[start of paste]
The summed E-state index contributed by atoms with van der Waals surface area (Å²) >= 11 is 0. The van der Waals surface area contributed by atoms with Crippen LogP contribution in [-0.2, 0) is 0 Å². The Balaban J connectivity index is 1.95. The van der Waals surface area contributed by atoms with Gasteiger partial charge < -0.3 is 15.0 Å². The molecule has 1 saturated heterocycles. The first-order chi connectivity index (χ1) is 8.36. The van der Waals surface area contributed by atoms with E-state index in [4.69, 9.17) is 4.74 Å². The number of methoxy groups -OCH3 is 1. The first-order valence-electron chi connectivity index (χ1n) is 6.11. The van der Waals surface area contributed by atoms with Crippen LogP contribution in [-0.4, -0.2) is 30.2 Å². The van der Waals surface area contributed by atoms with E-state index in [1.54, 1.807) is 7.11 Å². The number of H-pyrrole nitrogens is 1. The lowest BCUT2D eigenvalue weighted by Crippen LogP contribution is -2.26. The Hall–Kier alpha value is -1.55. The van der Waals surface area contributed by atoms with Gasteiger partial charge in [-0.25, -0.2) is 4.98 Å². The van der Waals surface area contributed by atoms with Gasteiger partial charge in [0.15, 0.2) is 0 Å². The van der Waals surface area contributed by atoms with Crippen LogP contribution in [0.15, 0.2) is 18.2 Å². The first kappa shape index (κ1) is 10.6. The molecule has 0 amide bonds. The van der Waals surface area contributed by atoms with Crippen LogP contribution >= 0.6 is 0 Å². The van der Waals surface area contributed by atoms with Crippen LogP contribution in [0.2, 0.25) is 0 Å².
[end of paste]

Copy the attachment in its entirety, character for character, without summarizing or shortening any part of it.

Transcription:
The summed E-state index contributed by atoms with van der Waals surface area (Å²) >= 11 is 0. The van der Waals surface area contributed by atoms with Crippen LogP contribution in [-0.2, 0) is 0 Å². The Balaban J connectivity index is 1.95. The van der Waals surface area contributed by atoms with Gasteiger partial charge < -0.3 is 15.0 Å². The molecule has 1 saturated heterocycles. The first-order chi connectivity index (χ1) is 8.36. The van der Waals surface area contributed by atoms with E-state index in [4.69, 9.17) is 4.74 Å². The number of methoxy groups -OCH3 is 1. The first-order valence-electron chi connectivity index (χ1n) is 6.11. The van der Waals surface area contributed by atoms with Crippen LogP contribution in [-0.4, -0.2) is 30.2 Å². The van der Waals surface area contributed by atoms with E-state index in [1.54, 1.807) is 7.11 Å². The number of H-pyrrole nitrogens is 1. The lowest BCUT2D eigenvalue weighted by Crippen LogP contribution is -2.26. The Hall–Kier alpha value is -1.55. The van der Waals surface area contributed by atoms with Gasteiger partial charge in [-0.25, -0.2) is 4.98 Å². The van der Waals surface area contributed by atoms with Gasteiger partial charge in [0.15, 0.2) is 0 Å². The van der Waals surface area contributed by atoms with Crippen LogP contribution in [0.15, 0.2) is 18.2 Å². The first kappa shape index (κ1) is 10.6. The molecule has 0 amide bonds. The van der Waals surface area contributed by atoms with Crippen LogP contribution >= 0.6 is 0 Å². The van der Waals surface area contributed by atoms with Crippen LogP contribution in [0.2, 0.25) is 0 Å².